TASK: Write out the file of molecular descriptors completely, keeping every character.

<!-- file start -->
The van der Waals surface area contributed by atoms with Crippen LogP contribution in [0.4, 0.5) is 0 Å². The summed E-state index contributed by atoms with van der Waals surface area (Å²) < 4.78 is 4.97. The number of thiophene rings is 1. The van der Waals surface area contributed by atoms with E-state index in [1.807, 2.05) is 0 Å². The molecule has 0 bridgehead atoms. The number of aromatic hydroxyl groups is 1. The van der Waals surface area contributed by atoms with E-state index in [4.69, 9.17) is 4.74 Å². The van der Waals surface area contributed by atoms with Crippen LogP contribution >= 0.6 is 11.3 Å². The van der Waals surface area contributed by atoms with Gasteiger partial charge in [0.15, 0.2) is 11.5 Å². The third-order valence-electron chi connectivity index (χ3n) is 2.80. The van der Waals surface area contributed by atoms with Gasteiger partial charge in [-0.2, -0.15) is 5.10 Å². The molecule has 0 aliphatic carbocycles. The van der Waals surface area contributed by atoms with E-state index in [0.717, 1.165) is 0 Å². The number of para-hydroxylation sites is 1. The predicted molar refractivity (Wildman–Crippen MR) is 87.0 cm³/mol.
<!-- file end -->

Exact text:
The van der Waals surface area contributed by atoms with Crippen LogP contribution in [0.4, 0.5) is 0 Å². The summed E-state index contributed by atoms with van der Waals surface area (Å²) < 4.78 is 4.97. The number of thiophene rings is 1. The van der Waals surface area contributed by atoms with E-state index in [1.807, 2.05) is 0 Å². The molecule has 0 bridgehead atoms. The number of aromatic hydroxyl groups is 1. The van der Waals surface area contributed by atoms with E-state index in [4.69, 9.17) is 4.74 Å². The van der Waals surface area contributed by atoms with Crippen LogP contribution >= 0.6 is 11.3 Å². The van der Waals surface area contributed by atoms with Gasteiger partial charge in [0.15, 0.2) is 11.5 Å². The third-order valence-electron chi connectivity index (χ3n) is 2.80. The van der Waals surface area contributed by atoms with Gasteiger partial charge in [-0.2, -0.15) is 5.10 Å². The molecule has 0 aliphatic carbocycles. The van der Waals surface area contributed by atoms with E-state index in [0.717, 1.165) is 0 Å². The number of para-hydroxylation sites is 1. The predicted molar refractivity (Wildman–Crippen MR) is 87.0 cm³/mol.